South Carolina Restructuring: House Approves Health Care Consolidation Bill

Conservative lawmakers offer amendments …

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This Wednesday (February 28, 2024), the South Carolina House of Representatives voted to send a bill to the State Senate consolidating six health agencies into a single “Executive Office of Health and Policy.” The move is the latest bid by lawmakers to restructure the health-related functions of state government.

Last May, legislators approved (and governor Henry McMaster signed into law) S. 399, a bill abolishing the S.C. Department of Health and Environmental Control (SCDHEC) and creating in its place a state Department of Public Health (SCDPH) and a state Department of Environmental Services (SCDES).

Our founding editor Will Folks editorialized on the legislation recently.

“The move – which I support in theory – would be great if these two agencies were absorbing all of the attendant health care and environmental bureaucracies currently operating in the Palmetto State,” he wrote. “And undertaking efforts to ensure these consolidations created streamlined structures providing more efficient, better coordinated delivery of services.”

The (Charleston, S.C.) Post and Courier editorial writer Cindi Ross Scoppe also weighed in on the new law.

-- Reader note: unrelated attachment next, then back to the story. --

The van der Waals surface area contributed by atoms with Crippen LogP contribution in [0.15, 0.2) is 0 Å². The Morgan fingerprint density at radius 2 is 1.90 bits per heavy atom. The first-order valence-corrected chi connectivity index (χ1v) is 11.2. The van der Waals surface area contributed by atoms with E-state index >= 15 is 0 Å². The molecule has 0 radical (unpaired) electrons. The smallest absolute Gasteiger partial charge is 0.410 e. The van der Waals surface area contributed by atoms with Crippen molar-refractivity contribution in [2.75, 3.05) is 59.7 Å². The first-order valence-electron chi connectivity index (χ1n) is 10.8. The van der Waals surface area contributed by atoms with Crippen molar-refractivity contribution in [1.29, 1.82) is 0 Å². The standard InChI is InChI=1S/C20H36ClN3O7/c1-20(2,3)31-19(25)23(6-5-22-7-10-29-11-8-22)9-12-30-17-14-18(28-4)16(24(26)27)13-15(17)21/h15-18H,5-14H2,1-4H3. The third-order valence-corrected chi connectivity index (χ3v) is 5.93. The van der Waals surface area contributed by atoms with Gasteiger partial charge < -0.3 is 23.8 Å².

“For all its boasting about conservative lawmaking, one of the most consequential things (S. 399) did was to grow our state government,” Scoppe wrote, referring to the additional  $21 million (initially) and $14 million (annually) taxpayers must shell out to maintain the bifurcated agencies.



Since the passage of the DHEC split, lawmakers commissioned the Boston Consulting Group (BCG), to conduct a study of all of the state’s healthcare agencies and provide recommendations for further consolidation.

Months later, BCG consultant Colleen Desmond told senators at a subcommittee hearing that “South Carolina (has) the most fragmented structure for health and human services delivery in the country.”

In the wake of the Covid-19 pandemic, BCG published a healthcare policy white paper in which Desmond wrote that “the pandemic harshly exposed gaps in the nation’s decentralized, public-private health care system.”

South Carolina’s decentralization was on full display during the pandemic.

Desmond (and BCG’s) conclusion … “The pandemic was a crisis too valuable to waste.”

It seems as though a bipartisan coalition of legislative leaders – alongside governor McMaster – were also keen to consolidate power.

(Click to View)

Covid testing in Great Falls, S.C. (Via: SCARNG)